What to Look For When Changes are Happening
Your loved one may be displaying warning signs that could suggest they need more care and support. Unless you know what to look for, these changes may go undetected until a crisis happens. Knowing the signs is key; this list, Identifying Changes, may be of help.
Some loved ones may be frightened, angry, sad or embarrassed by the effects of aging or the progression of their medical condition. They may be adept at “covering” when they notice changes in their abilities. As a result, they may be reluctant to talk about it and that makes it even harder to bring up the subject.
Sometimes, sharing observations with other family members who are involved can give a broader picture to the situation. Keep in mind that your loved one may confide different information to different family members. Sharing information and getting everyone on the same page is very helpful when trying to plan for changes in care.
When you are looking at making changes, it is of utmost importance to keep your loved one and their dignity at the centre of all discussions. Your loved one should be as actively involved as possible in making decisions about their own health and well-being.
Click here to review an extensive list of Age-Related Changes as presented by the Vancouver Island Health Authority.
If your loved one doesn’t have a diagnosed medical condition but you see them becoming more vulnerable, you may want to consider the following section on frailty. Frailty is a diagnosis.
You are a very important part of this equation. How is the stress of seeing these changes in your loved one affecting you?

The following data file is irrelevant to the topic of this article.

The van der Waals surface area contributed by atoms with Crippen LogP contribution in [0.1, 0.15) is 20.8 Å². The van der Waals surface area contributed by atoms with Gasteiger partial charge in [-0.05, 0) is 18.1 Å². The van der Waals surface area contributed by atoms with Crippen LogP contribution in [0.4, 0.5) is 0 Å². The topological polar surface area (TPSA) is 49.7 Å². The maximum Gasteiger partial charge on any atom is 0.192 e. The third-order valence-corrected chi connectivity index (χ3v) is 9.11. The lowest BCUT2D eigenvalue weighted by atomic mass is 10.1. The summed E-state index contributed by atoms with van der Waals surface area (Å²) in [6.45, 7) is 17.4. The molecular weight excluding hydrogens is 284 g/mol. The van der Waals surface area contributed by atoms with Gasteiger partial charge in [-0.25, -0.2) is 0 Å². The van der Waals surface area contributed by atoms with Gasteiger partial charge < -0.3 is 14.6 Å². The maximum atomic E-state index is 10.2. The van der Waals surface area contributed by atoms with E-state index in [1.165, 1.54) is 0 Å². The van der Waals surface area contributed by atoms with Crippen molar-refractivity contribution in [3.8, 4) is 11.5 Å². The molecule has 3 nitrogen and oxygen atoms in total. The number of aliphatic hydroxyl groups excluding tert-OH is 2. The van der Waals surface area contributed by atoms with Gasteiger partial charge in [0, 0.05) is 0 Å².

- Are you increasingly worried about your loved one’s ability to live safely at home?
- Are you needing to step up more?
- Are you beginning to feel stressed and overwhelmed?
- Are you worrying about the future? Is your involvement sustainable?
- Are you unsure of what to do or where to go next?
It serves no one’s best interest if you damage your mental or physical health in giving care to your loved one. So now is the time to make or collaborate on decisions about care, define your boundaries, and set limits on your caregiving. These are important things to think about at this time.
If you are unsure of how to proceed, please call Caregivers Nova Scotia. Our staff will be happy to talk with you about how much is too much.
There are many good resources on caregiver wellness. We have selected a few that may be of help to you:
- 5 Lessons on Setting Boundaries That Every Caregiver Must Learn
- How Caregiver Support Groups Can Help
- The Benefits of a Caregiver Support Group, CNS 2013 Fall/Winter Newsletter, p.6
- A complete list of Caregiver Support Groups across Nova Scotia from the CNS website